In the Soviet Union in the years after the second world war, a lot of music was banned. Almost everything Western was forbidden because the USA and Britain in particular had become seen as the enemy and their culture was held to be harmful. But a lot of Russian music was also forbidden. Anything made by emigres was off limits because by definition, any Russian who had wilfully left the country or who stayed away by choice was now considered a traitor - whatever their repertoire and even if they had previously been approved of. Some of these people had been huge stars before the war. And what is perhaps more difficult to comprehend, is that a lot of domestic music made by Soviet citizens was also forbidden, or at the very least deemed 'unofficial'. Why?
From 1932 and especially during the Stalinist era, all Soviet art, literature, poetry, film and music was controlled. The ideologues of the Soviet Union believed passionately in culture but also that all art had to be in the service of Socialist Realism and support communist ideals. And therefore it must be subject to an official censor. Self expression was out. Many Russian popular tunes, especially those from the folk tradition called 'criminal' songs, whilst not really anti-Soviet in themselves, were deemed to be 'low culture' and would not pass these conditions. Many of them were songs that had become popular in the gulags. Like a Jacques Brel track, they might be songs about violence or jealousy or about the rough and tumble of love and lust and life in the camps. A Russian friend said to me recently: "Remember, at that time, every family had at least one member in the gulag..". And even certain rhythms such as the foxtrot were banned on the basis that they might lead to wild, licentious behaviour, late night gatherings and general frivolity.
But young hearts were beating. People had a huge pent-up desire to hear their own music: songs which they had heard in the gulag or sung by those who had returned; songs which they had loved in previously, less controlled times; songs by artists who were now persona non grata and even perhaps songs that they had heard played by some local singer at a clandestine concert. And of course, there was a demand for the impossibly exotic seeming Western music, the Rock and Roll or Jazz which might be caught on an overseas radio broadcast the state hadn't been able to jam or heard at a party on gramophone records smuggled into the country by merchant sailors or diplomats. Such records would be rare and fabulously expensive, costing the equivalent of a month's wages. This combination of huge demand with restricted supply is of course the perfect condition for a market to arise. And true to form, into this market, into this gap between supply and demand stepped the bootleggers.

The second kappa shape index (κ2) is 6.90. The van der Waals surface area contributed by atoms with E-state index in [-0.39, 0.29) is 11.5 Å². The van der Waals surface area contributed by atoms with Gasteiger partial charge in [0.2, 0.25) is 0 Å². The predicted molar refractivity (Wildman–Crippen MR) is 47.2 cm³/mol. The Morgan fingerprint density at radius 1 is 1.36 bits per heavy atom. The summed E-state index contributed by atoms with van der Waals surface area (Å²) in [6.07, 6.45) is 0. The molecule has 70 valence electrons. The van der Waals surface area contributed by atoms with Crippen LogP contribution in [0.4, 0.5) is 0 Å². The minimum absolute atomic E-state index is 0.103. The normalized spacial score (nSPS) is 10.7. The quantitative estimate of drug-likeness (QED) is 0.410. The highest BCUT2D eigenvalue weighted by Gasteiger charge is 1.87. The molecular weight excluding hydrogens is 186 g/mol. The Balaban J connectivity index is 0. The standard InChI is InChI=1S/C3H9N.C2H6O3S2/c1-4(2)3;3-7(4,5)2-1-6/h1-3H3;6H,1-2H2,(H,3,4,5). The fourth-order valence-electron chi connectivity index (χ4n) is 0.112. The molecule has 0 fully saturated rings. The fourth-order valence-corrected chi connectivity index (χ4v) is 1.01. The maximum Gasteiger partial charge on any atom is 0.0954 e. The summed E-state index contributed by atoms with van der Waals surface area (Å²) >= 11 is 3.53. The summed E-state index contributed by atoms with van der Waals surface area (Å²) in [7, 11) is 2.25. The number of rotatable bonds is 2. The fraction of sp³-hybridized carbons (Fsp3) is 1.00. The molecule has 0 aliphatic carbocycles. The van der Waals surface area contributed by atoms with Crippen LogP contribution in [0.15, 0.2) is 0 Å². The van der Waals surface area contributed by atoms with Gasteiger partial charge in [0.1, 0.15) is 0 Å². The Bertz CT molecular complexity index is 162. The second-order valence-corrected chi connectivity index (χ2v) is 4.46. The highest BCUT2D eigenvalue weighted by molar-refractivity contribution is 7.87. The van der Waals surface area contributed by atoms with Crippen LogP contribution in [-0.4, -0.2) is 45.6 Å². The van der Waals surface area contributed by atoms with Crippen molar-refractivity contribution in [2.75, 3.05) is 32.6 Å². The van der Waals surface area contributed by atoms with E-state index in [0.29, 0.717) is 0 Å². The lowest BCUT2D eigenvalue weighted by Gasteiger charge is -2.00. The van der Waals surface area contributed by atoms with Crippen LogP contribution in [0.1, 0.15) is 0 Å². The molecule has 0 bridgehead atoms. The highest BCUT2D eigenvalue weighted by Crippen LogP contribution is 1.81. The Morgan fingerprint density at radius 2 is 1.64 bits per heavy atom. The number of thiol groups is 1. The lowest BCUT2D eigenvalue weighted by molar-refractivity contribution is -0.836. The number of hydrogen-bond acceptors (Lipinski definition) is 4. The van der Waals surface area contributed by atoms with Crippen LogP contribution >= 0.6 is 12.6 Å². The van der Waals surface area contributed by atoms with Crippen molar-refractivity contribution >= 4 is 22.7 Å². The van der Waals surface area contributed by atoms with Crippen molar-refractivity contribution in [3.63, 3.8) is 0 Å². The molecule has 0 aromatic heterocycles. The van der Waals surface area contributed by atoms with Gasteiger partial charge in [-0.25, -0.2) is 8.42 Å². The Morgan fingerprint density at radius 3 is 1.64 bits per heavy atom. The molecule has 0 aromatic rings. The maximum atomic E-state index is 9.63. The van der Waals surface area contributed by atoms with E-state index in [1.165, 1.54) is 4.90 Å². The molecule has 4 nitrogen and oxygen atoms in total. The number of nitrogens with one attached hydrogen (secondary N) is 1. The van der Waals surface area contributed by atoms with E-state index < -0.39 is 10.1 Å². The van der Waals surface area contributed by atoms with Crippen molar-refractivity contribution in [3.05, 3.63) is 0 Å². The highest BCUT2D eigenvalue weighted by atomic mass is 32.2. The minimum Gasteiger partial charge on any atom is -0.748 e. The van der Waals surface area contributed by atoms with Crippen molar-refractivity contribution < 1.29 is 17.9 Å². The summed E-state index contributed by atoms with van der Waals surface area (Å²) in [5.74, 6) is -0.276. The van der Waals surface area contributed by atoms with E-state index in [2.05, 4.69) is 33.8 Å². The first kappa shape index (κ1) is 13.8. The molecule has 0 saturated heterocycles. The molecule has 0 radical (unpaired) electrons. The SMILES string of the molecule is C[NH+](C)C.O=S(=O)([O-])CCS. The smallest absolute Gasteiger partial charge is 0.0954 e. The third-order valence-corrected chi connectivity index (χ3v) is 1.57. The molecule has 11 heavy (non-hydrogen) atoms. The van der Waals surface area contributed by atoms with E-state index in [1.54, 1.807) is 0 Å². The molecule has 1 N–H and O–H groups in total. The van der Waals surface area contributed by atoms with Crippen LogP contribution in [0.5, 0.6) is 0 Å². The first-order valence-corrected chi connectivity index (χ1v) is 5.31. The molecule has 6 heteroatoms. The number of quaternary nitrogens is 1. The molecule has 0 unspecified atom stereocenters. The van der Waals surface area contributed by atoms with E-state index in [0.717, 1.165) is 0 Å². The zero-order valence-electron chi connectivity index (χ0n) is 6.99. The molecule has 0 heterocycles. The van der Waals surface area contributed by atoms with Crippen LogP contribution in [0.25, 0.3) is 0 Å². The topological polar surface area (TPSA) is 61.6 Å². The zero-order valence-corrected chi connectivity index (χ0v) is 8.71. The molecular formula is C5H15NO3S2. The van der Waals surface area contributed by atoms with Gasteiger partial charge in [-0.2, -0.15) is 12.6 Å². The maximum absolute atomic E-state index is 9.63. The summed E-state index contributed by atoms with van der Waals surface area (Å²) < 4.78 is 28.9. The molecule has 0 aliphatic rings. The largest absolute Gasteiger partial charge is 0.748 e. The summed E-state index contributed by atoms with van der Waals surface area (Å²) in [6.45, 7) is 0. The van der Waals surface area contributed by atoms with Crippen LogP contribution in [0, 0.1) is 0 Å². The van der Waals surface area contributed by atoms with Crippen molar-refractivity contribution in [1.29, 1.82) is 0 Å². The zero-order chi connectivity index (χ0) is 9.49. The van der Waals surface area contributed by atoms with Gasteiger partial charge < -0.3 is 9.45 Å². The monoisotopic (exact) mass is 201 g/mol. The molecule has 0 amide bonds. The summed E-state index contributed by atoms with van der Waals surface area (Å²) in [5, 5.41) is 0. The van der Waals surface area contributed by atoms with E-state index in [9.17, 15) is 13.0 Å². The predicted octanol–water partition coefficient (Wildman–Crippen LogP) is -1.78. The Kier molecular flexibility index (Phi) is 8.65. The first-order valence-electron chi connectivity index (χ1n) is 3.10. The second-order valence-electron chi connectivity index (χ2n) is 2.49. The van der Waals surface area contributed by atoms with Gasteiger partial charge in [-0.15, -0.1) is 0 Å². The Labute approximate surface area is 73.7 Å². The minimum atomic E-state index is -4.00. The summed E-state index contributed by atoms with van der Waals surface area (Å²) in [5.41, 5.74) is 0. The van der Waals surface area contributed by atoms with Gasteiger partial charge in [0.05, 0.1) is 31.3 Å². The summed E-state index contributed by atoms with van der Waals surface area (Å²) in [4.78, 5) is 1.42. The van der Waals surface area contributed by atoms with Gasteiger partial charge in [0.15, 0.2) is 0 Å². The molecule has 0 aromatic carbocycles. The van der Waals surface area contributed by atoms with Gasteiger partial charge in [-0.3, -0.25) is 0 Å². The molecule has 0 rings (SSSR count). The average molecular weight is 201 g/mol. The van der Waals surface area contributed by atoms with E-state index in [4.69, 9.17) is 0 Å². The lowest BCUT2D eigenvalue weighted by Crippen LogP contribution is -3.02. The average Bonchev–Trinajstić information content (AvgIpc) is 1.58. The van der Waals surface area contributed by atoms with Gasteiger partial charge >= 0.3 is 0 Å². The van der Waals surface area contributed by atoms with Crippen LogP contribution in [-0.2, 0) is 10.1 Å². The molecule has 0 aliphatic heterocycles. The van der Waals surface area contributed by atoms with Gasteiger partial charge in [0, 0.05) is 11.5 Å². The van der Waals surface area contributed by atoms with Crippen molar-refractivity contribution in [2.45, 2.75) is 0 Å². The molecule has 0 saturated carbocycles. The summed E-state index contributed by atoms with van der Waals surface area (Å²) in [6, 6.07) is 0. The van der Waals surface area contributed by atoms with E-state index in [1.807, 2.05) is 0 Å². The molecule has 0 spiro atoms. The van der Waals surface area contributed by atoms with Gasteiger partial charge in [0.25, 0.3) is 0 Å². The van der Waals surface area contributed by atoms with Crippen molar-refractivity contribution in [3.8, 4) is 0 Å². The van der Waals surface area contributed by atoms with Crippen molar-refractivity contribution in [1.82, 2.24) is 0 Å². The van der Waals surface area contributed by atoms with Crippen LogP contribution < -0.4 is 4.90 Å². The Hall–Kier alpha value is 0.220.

We had our own bootleg culture in the West once - live recordings of concerts by the big Rock gods made on vinyl or tape in the days before the internet changed everything. But even if illegal, these were relatively easy to make. In the Soviet Union during the period from the late forties to the early sixties, it was not so easy. The bootleggers' first technical problem, that of obtaining a machine to record with was relatively straightforward. Literature existed explaining audio recording techniques (say in case a righteous citizen wanted to copy the speeches of Comrade Stalin) and various recording machines had been brought back from Germany as trophies after the second world war. These could be adapted or copied, but a further problem existed. The State completely controlled the means of manufacturing records. You couldn't just go and buy the vinyl or shellac or lacquer needed in a store somewhere.
But at some point, some enterprising music lover hit on a genius idea. An alternative source of raw materials was available - used X-ray plates obtained from local hospitals. And that is where this story really begins. For many older people in Russia remember seeing and hearing strange vinyl type discs when they were young. The discs had partial images of skeletons on them and were called 'Bones' or 'Ribs' and they contained wonderful music, music that was forbidden. The practice of copying and recording music onto X-rays really got going in St Petersburg, a port where it was be easier to obtain illicit records from abroad. But it spread, first to Moscow and then to most major conurbations throughout the states of the Soviet Union.
To read a full illustrated history of the X-Ray records and the people who made, bought and sold them, see our book "X-Ray Audio:The Strange Story of Soviet Music on the Bone"
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